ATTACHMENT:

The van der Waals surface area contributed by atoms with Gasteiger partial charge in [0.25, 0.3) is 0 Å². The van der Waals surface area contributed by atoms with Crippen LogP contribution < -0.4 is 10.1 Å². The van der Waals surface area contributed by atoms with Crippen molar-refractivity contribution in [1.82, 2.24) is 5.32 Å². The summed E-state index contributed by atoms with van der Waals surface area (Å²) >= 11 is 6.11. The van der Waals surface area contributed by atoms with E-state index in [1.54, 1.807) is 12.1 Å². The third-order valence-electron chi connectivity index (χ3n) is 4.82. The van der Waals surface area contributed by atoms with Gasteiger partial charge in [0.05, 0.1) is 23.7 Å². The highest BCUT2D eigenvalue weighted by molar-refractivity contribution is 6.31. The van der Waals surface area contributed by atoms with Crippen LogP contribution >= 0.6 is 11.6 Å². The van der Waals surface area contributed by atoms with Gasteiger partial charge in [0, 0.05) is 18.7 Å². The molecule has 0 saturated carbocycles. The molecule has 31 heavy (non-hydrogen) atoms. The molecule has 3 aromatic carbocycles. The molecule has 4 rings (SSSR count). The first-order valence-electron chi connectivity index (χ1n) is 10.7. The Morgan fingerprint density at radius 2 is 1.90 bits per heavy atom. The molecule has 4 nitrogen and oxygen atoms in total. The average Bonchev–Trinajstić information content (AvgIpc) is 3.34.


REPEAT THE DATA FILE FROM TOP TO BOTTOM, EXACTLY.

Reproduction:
The van der Waals surface area contributed by atoms with Gasteiger partial charge in [0.25, 0.3) is 0 Å². The van der Waals surface area contributed by atoms with Crippen LogP contribution < -0.4 is 10.1 Å². The van der Waals surface area contributed by atoms with Crippen molar-refractivity contribution in [1.82, 2.24) is 5.32 Å². The summed E-state index contributed by atoms with van der Waals surface area (Å²) >= 11 is 6.11. The van der Waals surface area contributed by atoms with E-state index in [1.54, 1.807) is 12.1 Å². The third-order valence-electron chi connectivity index (χ3n) is 4.82. The van der Waals surface area contributed by atoms with Gasteiger partial charge in [0.05, 0.1) is 23.7 Å². The highest BCUT2D eigenvalue weighted by molar-refractivity contribution is 6.31. The van der Waals surface area contributed by atoms with Crippen LogP contribution >= 0.6 is 11.6 Å². The van der Waals surface area contributed by atoms with Gasteiger partial charge in [0, 0.05) is 18.7 Å². The molecule has 0 saturated carbocycles. The molecule has 31 heavy (non-hydrogen) atoms. The molecule has 3 aromatic carbocycles. The molecule has 4 rings (SSSR count). The first-order valence-electron chi connectivity index (χ1n) is 10.7. The Morgan fingerprint density at radius 2 is 1.90 bits per heavy atom. The molecule has 4 nitrogen and oxygen atoms in total. The average Bonchev–Trinajstić information content (AvgIpc) is 3.34.